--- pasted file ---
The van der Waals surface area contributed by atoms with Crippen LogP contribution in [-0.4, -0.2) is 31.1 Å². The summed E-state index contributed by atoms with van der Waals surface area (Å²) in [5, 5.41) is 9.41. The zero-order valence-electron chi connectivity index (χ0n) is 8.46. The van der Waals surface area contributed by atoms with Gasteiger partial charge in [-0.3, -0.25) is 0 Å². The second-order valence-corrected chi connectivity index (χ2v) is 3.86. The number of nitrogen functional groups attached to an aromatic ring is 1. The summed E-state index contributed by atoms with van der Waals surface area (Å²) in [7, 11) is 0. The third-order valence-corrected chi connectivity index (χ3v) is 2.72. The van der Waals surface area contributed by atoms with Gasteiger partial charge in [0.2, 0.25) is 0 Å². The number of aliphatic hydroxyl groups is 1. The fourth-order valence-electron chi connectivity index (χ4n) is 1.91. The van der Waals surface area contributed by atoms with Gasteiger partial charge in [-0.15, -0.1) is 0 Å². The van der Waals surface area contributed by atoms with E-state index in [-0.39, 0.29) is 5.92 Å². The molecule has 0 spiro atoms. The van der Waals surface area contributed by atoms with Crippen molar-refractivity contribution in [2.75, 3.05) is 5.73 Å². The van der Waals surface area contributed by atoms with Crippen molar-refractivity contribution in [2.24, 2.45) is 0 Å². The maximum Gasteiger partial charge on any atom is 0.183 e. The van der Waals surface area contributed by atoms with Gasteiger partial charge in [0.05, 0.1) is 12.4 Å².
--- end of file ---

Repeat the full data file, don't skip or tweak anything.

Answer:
The van der Waals surface area contributed by atoms with Crippen LogP contribution in [-0.4, -0.2) is 31.1 Å². The summed E-state index contributed by atoms with van der Waals surface area (Å²) in [5, 5.41) is 9.41. The zero-order valence-electron chi connectivity index (χ0n) is 8.46. The van der Waals surface area contributed by atoms with Gasteiger partial charge in [-0.3, -0.25) is 0 Å². The second-order valence-corrected chi connectivity index (χ2v) is 3.86. The number of nitrogen functional groups attached to an aromatic ring is 1. The summed E-state index contributed by atoms with van der Waals surface area (Å²) in [7, 11) is 0. The third-order valence-corrected chi connectivity index (χ3v) is 2.72. The van der Waals surface area contributed by atoms with Gasteiger partial charge in [0.2, 0.25) is 0 Å². The number of aliphatic hydroxyl groups is 1. The fourth-order valence-electron chi connectivity index (χ4n) is 1.91. The van der Waals surface area contributed by atoms with Gasteiger partial charge in [-0.15, -0.1) is 0 Å². The van der Waals surface area contributed by atoms with E-state index in [-0.39, 0.29) is 5.92 Å². The molecule has 0 spiro atoms. The van der Waals surface area contributed by atoms with Crippen molar-refractivity contribution in [2.75, 3.05) is 5.73 Å². The van der Waals surface area contributed by atoms with Crippen molar-refractivity contribution in [2.24, 2.45) is 0 Å². The maximum Gasteiger partial charge on any atom is 0.183 e. The van der Waals surface area contributed by atoms with Gasteiger partial charge in [0.05, 0.1) is 12.4 Å².